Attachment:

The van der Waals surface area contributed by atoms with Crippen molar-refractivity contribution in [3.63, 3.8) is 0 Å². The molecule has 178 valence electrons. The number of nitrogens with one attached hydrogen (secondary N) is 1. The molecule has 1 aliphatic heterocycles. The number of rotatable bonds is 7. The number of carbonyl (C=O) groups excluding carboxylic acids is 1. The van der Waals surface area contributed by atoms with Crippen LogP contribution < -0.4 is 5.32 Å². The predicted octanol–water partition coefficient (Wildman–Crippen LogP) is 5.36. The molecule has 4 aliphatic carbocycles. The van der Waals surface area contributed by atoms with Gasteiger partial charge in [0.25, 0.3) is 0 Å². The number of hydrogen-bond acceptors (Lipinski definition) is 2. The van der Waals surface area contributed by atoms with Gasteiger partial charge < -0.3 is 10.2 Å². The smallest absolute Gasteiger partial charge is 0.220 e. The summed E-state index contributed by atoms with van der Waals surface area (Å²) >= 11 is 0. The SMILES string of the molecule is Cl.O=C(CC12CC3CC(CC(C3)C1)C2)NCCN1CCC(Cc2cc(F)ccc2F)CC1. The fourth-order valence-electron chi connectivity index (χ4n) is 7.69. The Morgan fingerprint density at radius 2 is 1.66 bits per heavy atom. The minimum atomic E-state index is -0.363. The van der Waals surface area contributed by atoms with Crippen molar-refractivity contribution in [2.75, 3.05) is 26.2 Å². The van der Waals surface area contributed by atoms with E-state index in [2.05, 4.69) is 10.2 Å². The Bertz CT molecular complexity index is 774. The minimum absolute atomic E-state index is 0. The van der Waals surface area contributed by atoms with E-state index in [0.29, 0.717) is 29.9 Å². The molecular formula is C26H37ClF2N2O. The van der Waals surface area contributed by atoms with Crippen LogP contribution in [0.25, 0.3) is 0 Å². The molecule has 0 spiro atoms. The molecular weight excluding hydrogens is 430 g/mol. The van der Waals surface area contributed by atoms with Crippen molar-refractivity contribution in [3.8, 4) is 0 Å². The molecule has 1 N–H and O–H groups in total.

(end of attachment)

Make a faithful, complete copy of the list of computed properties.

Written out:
The van der Waals surface area contributed by atoms with Crippen molar-refractivity contribution in [3.63, 3.8) is 0 Å². The molecule has 178 valence electrons. The number of nitrogens with one attached hydrogen (secondary N) is 1. The molecule has 1 aliphatic heterocycles. The number of rotatable bonds is 7. The number of carbonyl (C=O) groups excluding carboxylic acids is 1. The van der Waals surface area contributed by atoms with Crippen LogP contribution < -0.4 is 5.32 Å². The predicted octanol–water partition coefficient (Wildman–Crippen LogP) is 5.36. The molecule has 4 aliphatic carbocycles. The van der Waals surface area contributed by atoms with Gasteiger partial charge in [0.25, 0.3) is 0 Å². The number of hydrogen-bond acceptors (Lipinski definition) is 2. The van der Waals surface area contributed by atoms with Gasteiger partial charge < -0.3 is 10.2 Å². The smallest absolute Gasteiger partial charge is 0.220 e. The summed E-state index contributed by atoms with van der Waals surface area (Å²) >= 11 is 0. The SMILES string of the molecule is Cl.O=C(CC12CC3CC(CC(C3)C1)C2)NCCN1CCC(Cc2cc(F)ccc2F)CC1. The fourth-order valence-electron chi connectivity index (χ4n) is 7.69. The Morgan fingerprint density at radius 2 is 1.66 bits per heavy atom. The minimum atomic E-state index is -0.363. The van der Waals surface area contributed by atoms with Crippen molar-refractivity contribution in [2.75, 3.05) is 26.2 Å². The van der Waals surface area contributed by atoms with E-state index in [2.05, 4.69) is 10.2 Å². The Bertz CT molecular complexity index is 774. The minimum absolute atomic E-state index is 0. The van der Waals surface area contributed by atoms with E-state index in [0.29, 0.717) is 29.9 Å². The molecular formula is C26H37ClF2N2O. The van der Waals surface area contributed by atoms with Crippen LogP contribution in [0.25, 0.3) is 0 Å². The molecule has 0 spiro atoms. The molecular weight excluding hydrogens is 430 g/mol. The van der Waals surface area contributed by atoms with Crippen molar-refractivity contribution in [3.8, 4) is 0 Å². The molecule has 1 N–H and O–H groups in total.